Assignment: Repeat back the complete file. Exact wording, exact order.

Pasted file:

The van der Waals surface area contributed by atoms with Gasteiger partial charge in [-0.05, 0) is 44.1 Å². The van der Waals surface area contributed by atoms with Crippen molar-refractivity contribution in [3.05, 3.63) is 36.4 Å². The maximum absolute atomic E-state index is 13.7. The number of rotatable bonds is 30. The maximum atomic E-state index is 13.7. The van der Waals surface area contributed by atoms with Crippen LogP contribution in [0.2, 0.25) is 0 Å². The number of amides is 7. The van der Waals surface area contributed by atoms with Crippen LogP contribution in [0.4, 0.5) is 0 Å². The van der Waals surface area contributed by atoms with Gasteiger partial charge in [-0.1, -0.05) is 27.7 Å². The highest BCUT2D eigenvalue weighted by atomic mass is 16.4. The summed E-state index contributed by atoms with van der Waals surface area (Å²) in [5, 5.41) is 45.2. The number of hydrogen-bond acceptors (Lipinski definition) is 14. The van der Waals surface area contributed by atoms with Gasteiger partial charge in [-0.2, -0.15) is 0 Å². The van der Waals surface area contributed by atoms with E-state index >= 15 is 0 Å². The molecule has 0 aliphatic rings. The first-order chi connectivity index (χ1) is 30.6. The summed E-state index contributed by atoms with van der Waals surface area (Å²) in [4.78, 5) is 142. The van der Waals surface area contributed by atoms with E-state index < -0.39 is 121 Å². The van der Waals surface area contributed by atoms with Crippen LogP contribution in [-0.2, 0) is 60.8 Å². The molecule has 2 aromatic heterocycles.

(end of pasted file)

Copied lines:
The van der Waals surface area contributed by atoms with Gasteiger partial charge in [-0.05, 0) is 44.1 Å². The van der Waals surface area contributed by atoms with Crippen molar-refractivity contribution in [3.05, 3.63) is 36.4 Å². The maximum absolute atomic E-state index is 13.7. The number of rotatable bonds is 30. The maximum atomic E-state index is 13.7. The van der Waals surface area contributed by atoms with Crippen LogP contribution in [0.2, 0.25) is 0 Å². The number of amides is 7. The van der Waals surface area contributed by atoms with Crippen LogP contribution in [0.4, 0.5) is 0 Å². The van der Waals surface area contributed by atoms with Gasteiger partial charge in [-0.1, -0.05) is 27.7 Å². The highest BCUT2D eigenvalue weighted by atomic mass is 16.4. The summed E-state index contributed by atoms with van der Waals surface area (Å²) in [5, 5.41) is 45.2. The number of hydrogen-bond acceptors (Lipinski definition) is 14. The van der Waals surface area contributed by atoms with Gasteiger partial charge in [-0.2, -0.15) is 0 Å². The van der Waals surface area contributed by atoms with E-state index >= 15 is 0 Å². The molecule has 0 aliphatic rings. The first-order chi connectivity index (χ1) is 30.6. The summed E-state index contributed by atoms with van der Waals surface area (Å²) in [4.78, 5) is 142. The van der Waals surface area contributed by atoms with E-state index < -0.39 is 121 Å². The van der Waals surface area contributed by atoms with Crippen LogP contribution in [-0.2, 0) is 60.8 Å². The molecule has 2 aromatic heterocycles.